Black, Gay, Southern Men Embodied in Sweet Tea

Left of Black interviews the playwright, who brings their stories of community and friendship to the stage.

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E. Patrick Johnson and Mark Anthony Neal

Left of Black       

Left of Black host Mark Anthony Neal sits down with professor E. Patrick Johnson to talk about his play  Sweet Tea. Professor Johnson is the Carlos Montezuma Professor of Performance Studies and African American Studies at Northwestern University.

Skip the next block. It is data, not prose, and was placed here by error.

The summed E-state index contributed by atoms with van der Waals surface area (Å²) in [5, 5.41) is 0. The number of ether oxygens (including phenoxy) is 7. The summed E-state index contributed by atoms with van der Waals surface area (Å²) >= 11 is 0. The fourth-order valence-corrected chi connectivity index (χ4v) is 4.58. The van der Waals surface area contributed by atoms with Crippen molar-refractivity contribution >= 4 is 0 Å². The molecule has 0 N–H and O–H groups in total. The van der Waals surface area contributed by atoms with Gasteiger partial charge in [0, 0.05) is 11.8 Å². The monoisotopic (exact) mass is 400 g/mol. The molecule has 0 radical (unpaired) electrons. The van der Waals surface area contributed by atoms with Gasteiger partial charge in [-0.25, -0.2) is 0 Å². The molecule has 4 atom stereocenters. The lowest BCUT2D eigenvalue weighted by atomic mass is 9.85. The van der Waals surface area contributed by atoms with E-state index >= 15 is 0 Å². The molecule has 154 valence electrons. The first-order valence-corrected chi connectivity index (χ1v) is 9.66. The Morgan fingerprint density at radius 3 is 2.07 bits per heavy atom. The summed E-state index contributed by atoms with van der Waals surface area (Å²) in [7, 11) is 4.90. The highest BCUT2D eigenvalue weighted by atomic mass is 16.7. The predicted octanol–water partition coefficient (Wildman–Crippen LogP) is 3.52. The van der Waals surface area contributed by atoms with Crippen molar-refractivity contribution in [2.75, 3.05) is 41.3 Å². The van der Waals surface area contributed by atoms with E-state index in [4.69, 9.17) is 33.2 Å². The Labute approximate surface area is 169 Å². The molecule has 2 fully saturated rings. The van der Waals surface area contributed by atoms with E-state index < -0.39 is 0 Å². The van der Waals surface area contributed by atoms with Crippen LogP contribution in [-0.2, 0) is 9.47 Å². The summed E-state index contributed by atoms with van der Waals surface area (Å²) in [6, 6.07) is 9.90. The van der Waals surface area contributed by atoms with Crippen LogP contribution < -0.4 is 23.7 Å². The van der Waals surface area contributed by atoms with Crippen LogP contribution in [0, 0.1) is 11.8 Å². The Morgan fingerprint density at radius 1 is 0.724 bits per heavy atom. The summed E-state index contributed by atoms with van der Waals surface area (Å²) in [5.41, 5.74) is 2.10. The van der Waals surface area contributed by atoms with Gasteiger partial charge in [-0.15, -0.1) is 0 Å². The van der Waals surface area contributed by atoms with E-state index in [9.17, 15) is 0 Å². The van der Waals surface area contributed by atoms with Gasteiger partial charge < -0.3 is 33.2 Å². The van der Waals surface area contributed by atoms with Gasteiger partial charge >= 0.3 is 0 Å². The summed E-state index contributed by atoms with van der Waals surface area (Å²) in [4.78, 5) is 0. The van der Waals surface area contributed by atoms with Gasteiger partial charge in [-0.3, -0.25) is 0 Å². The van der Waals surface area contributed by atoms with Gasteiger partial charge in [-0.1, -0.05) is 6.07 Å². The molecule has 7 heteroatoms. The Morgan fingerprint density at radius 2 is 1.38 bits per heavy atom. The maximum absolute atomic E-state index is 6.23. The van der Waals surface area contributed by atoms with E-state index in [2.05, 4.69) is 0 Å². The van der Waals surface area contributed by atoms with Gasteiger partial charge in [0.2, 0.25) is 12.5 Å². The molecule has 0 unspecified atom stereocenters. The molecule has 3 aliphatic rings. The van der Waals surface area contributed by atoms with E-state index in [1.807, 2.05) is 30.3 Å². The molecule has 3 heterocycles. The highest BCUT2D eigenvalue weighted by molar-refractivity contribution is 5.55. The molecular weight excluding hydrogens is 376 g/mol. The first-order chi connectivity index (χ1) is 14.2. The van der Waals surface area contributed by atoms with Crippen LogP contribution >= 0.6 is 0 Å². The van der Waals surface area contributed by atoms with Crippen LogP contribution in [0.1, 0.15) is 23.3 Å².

Sweet Tea was published as a book in 2011. At the time, Amazon described it this way:

Giving voice to a population too rarely acknowledged, Sweet Tea collects more than sixty life stories from black gay men who were born, raised, and continue to live in the South. E. Patrick Johnson challenges stereotypes of the South as 'backward' or 'repressive' and offers a window into the ways black gay men negotiate their identities, build community, maintain friendship networks, and find sexual and life partners--often in spaces and activities that appear to be antigay. Ultimately, Sweet Tea validates the lives of these black gay men and reinforces the role of storytelling in both African American and southern cultures.

The stage version of Sweet Tea will be touring this spring at Williams College, Morehouse College, Spelman College and Brown University.

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